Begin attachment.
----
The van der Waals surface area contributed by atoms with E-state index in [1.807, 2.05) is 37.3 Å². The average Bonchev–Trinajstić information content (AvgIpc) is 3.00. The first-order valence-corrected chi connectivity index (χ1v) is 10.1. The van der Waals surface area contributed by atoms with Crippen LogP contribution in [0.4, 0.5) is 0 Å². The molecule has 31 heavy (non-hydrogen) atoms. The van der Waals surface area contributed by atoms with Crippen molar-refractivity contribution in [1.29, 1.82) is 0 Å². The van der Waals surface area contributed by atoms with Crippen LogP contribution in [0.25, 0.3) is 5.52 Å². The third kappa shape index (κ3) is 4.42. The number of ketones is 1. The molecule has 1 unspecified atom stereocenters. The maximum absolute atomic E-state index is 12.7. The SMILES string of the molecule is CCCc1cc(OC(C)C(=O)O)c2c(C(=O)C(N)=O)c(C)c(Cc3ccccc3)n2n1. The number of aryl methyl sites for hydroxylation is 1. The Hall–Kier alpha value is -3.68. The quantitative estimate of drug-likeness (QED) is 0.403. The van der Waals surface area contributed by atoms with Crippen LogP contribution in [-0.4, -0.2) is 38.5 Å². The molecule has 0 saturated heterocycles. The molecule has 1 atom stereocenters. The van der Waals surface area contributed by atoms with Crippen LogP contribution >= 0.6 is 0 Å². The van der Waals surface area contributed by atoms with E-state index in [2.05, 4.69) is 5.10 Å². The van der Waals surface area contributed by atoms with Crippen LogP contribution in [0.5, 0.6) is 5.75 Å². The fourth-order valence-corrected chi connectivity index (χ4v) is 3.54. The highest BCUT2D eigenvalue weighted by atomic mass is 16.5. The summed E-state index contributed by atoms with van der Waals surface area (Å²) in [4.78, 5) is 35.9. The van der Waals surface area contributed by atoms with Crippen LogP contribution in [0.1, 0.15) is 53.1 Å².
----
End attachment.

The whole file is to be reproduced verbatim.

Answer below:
The van der Waals surface area contributed by atoms with E-state index in [1.807, 2.05) is 37.3 Å². The average Bonchev–Trinajstić information content (AvgIpc) is 3.00. The first-order valence-corrected chi connectivity index (χ1v) is 10.1. The van der Waals surface area contributed by atoms with Crippen LogP contribution in [0.4, 0.5) is 0 Å². The molecule has 31 heavy (non-hydrogen) atoms. The van der Waals surface area contributed by atoms with Crippen molar-refractivity contribution in [1.29, 1.82) is 0 Å². The van der Waals surface area contributed by atoms with Crippen LogP contribution in [0.25, 0.3) is 5.52 Å². The third kappa shape index (κ3) is 4.42. The number of ketones is 1. The molecule has 1 unspecified atom stereocenters. The maximum absolute atomic E-state index is 12.7. The SMILES string of the molecule is CCCc1cc(OC(C)C(=O)O)c2c(C(=O)C(N)=O)c(C)c(Cc3ccccc3)n2n1. The number of aryl methyl sites for hydroxylation is 1. The Hall–Kier alpha value is -3.68. The quantitative estimate of drug-likeness (QED) is 0.403. The van der Waals surface area contributed by atoms with Crippen LogP contribution in [-0.4, -0.2) is 38.5 Å². The molecule has 0 saturated heterocycles. The molecule has 1 atom stereocenters. The van der Waals surface area contributed by atoms with Crippen LogP contribution >= 0.6 is 0 Å². The van der Waals surface area contributed by atoms with E-state index in [2.05, 4.69) is 5.10 Å². The van der Waals surface area contributed by atoms with Crippen LogP contribution in [0.5, 0.6) is 5.75 Å². The fourth-order valence-corrected chi connectivity index (χ4v) is 3.54. The highest BCUT2D eigenvalue weighted by atomic mass is 16.5. The summed E-state index contributed by atoms with van der Waals surface area (Å²) in [4.78, 5) is 35.9. The van der Waals surface area contributed by atoms with Crippen LogP contribution in [0.1, 0.15) is 53.1 Å².